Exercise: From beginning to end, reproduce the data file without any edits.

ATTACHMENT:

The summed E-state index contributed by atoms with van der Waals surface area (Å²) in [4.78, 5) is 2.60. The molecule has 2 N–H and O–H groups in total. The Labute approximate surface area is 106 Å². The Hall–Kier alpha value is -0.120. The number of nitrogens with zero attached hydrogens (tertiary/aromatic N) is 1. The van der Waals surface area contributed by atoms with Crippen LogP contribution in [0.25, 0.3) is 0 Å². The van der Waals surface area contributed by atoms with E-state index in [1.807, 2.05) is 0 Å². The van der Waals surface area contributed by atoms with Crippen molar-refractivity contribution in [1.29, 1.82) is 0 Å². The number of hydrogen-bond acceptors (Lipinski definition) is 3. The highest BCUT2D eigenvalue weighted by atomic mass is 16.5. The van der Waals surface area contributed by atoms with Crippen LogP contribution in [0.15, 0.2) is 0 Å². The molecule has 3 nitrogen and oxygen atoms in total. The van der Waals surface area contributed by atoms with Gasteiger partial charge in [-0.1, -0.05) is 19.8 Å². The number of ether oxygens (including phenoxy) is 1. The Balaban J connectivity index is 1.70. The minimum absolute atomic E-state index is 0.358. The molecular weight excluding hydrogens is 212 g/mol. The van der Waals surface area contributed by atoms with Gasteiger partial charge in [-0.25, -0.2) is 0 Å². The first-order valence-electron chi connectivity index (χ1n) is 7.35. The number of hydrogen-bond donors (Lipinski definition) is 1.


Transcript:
The summed E-state index contributed by atoms with van der Waals surface area (Å²) in [4.78, 5) is 2.60. The molecule has 2 N–H and O–H groups in total. The Labute approximate surface area is 106 Å². The Hall–Kier alpha value is -0.120. The number of nitrogens with zero attached hydrogens (tertiary/aromatic N) is 1. The van der Waals surface area contributed by atoms with Crippen LogP contribution in [0.25, 0.3) is 0 Å². The van der Waals surface area contributed by atoms with E-state index in [1.807, 2.05) is 0 Å². The van der Waals surface area contributed by atoms with Crippen molar-refractivity contribution in [1.29, 1.82) is 0 Å². The number of hydrogen-bond acceptors (Lipinski definition) is 3. The highest BCUT2D eigenvalue weighted by atomic mass is 16.5. The van der Waals surface area contributed by atoms with Crippen LogP contribution in [0.15, 0.2) is 0 Å². The molecule has 3 nitrogen and oxygen atoms in total. The van der Waals surface area contributed by atoms with Gasteiger partial charge in [-0.1, -0.05) is 19.8 Å². The number of ether oxygens (including phenoxy) is 1. The Balaban J connectivity index is 1.70. The minimum absolute atomic E-state index is 0.358. The molecular weight excluding hydrogens is 212 g/mol. The van der Waals surface area contributed by atoms with Gasteiger partial charge in [-0.25, -0.2) is 0 Å². The first-order valence-electron chi connectivity index (χ1n) is 7.35. The number of hydrogen-bond donors (Lipinski definition) is 1.